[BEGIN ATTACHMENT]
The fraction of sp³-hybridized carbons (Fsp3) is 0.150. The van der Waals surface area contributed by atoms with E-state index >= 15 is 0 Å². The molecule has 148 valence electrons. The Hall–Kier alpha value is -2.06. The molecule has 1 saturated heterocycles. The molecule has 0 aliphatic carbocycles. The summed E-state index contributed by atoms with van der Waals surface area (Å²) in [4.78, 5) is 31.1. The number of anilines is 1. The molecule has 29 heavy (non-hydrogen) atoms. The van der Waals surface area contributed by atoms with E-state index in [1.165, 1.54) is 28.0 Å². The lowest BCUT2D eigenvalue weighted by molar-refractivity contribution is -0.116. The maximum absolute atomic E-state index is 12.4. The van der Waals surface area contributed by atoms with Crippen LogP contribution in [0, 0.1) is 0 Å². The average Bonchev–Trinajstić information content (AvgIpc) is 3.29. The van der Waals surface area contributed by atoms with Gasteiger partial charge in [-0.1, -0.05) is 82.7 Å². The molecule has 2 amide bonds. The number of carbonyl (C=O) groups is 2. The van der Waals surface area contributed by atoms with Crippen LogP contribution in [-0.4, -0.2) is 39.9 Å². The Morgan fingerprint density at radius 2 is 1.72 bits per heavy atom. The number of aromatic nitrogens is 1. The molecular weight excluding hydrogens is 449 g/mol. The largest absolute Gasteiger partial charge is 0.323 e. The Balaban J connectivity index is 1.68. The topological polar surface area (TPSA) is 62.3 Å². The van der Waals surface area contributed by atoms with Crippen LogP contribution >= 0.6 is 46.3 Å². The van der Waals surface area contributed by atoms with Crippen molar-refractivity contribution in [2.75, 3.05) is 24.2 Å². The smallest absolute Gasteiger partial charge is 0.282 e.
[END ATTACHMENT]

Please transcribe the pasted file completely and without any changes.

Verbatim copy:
The fraction of sp³-hybridized carbons (Fsp3) is 0.150. The van der Waals surface area contributed by atoms with E-state index >= 15 is 0 Å². The molecule has 148 valence electrons. The Hall–Kier alpha value is -2.06. The molecule has 1 saturated heterocycles. The molecule has 0 aliphatic carbocycles. The summed E-state index contributed by atoms with van der Waals surface area (Å²) in [4.78, 5) is 31.1. The number of anilines is 1. The molecule has 29 heavy (non-hydrogen) atoms. The van der Waals surface area contributed by atoms with E-state index in [1.165, 1.54) is 28.0 Å². The lowest BCUT2D eigenvalue weighted by molar-refractivity contribution is -0.116. The maximum absolute atomic E-state index is 12.4. The van der Waals surface area contributed by atoms with Crippen LogP contribution in [0, 0.1) is 0 Å². The average Bonchev–Trinajstić information content (AvgIpc) is 3.29. The van der Waals surface area contributed by atoms with Gasteiger partial charge in [-0.1, -0.05) is 82.7 Å². The molecule has 2 amide bonds. The number of carbonyl (C=O) groups is 2. The van der Waals surface area contributed by atoms with Crippen LogP contribution in [-0.4, -0.2) is 39.9 Å². The Morgan fingerprint density at radius 2 is 1.72 bits per heavy atom. The number of aromatic nitrogens is 1. The molecular weight excluding hydrogens is 449 g/mol. The largest absolute Gasteiger partial charge is 0.323 e. The Balaban J connectivity index is 1.68. The topological polar surface area (TPSA) is 62.3 Å². The van der Waals surface area contributed by atoms with Crippen LogP contribution >= 0.6 is 46.3 Å². The van der Waals surface area contributed by atoms with Crippen molar-refractivity contribution in [2.75, 3.05) is 24.2 Å². The smallest absolute Gasteiger partial charge is 0.282 e.